413 F.3d 724
UNITED STATES of America, Appellee,
Timothy John VAUDT, also known as Fudd, Appellant.
United States Court of Appeals, Eighth Circuit.
Submitted: June 22, 2005.
Filed: July 5, 2005.
James R. Cook, Des Moines, IA, for appellant.
Shawn S. Wehde, Special Asst. U.S. Atty., Sioux City, IA, for appellee.
Before MELLOY, HEANEY, and GRUENDER, Circuit Judges.
Timothy John Vaudt was convicted of conspiracy to manufacture and distribute fifty grams or more of actual methamphetamine within a protected location1 and possession of a firearm during a drug trafficking offense.2 He was sentenced to a term of 120 months of imprisonment for the controlled substance violation and a consecutive 60-month term for the gun crime. On appeal, he argues the district court3 erred in failing to suppress evidence found during a search of his residence. We affirm.
At approximately 6:00 a.m. on August 21, 2002, Calhoun County Sheriff William A. Davis was patrolling a section of Rinard, Iowa. As he drove by Vaudt's house, he noticed two exhaust fans in a basement window, and thought he saw a thick white smoke coming out of the fans. Davis claimed that the smoke had a faint chemical odor that he could smell when the wind blew the smoke to his position across the street.
A registration check on a gray Buick Skylark in Vaudt's driveway revealed that the car's owner was Eugene Schneider, a person whose residence had recently been linked to the manufacture of methamphetamine. According to Davis, another county's sheriff's office informed him that Vaudt was letting people use his house to manufacture methamphetamine.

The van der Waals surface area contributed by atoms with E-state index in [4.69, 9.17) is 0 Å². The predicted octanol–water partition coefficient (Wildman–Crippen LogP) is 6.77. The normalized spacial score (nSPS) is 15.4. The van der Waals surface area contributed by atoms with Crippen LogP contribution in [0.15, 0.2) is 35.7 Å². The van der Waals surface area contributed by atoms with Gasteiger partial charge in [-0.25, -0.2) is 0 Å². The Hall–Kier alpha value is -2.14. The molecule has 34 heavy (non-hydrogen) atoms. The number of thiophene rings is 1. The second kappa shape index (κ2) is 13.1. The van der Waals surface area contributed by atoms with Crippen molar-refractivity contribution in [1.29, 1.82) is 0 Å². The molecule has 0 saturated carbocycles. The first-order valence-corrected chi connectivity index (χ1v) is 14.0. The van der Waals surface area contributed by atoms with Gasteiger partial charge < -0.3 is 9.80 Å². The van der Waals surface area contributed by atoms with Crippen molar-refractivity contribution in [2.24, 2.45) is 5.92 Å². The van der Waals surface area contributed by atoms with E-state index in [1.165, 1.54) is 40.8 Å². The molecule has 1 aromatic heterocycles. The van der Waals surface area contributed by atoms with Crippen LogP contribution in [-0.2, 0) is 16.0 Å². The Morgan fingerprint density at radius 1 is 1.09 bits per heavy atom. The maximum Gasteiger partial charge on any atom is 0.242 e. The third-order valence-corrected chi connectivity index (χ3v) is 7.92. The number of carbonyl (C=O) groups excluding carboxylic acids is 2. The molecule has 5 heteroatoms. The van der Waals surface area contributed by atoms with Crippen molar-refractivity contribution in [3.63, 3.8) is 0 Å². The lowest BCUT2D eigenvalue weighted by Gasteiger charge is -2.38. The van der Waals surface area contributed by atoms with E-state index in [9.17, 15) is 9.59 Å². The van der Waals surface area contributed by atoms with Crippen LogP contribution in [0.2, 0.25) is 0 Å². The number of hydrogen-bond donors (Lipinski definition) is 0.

Davis called a deputy to assist him at Vaudt's residence. While waiting for the deputy, Davis saw a woman come out of Vaudt's house carrying a yellow sack. She put the sack in the Skylark, and then went back inside. When the deputy arrived shortly thereafter, he and Davis went to Vaudt's door to investigate the possible manufacture of methamphetamine. Teresa Schneider, the same woman who Davis had seen with the yellow sack, answered the door. She first claimed she had just woken up, but then admitted she had put the yellow sack in the Skylark earlier in the morning. She told Davis that she saw him on patrol and told Vaudt, which caused Vaudt to flee the house.
Davis asked Schneider if she would show them what was in the sack, and she eventually retrieved it from the car. In the sack was a plastic container which contained residue from making methamphetamine. She told the officers she was supposed to get rid of the residue. She gave the officers permission to search the car, which contained a number of materials that are commonly used in the manufacture of methamphetamine. Schneider then admitted to Davis that she was thinking about stealing some anhydrous ammonia, a common ingredient in the manufacture of methamphetamine, to make some money. When Schneider went back into the house to get her cigarettes and a drink of water, she was followed in by the deputy, who thought he smelled anhydrous ammonia inside the house.
Based on this information, a magistrate issued a search warrant for Vaudt's residence. Although no methamphetamine manufacturing was underway at the time the warrant was executed, officers found firearms and items related to the manufacture of methamphetamine. Vaudt was subsequently charged with the above offenses, and moved to suppress the evidence recovered from the search on the basis that the affidavit in support of the search warrant and its attached exhibits did not establish probable cause. The district court denied the motion, and Vaudt went to trial. He was convicted and sentenced to a cumulative term of 180 months of imprisonment, to be followed by ten years of supervised release. This appeal followed.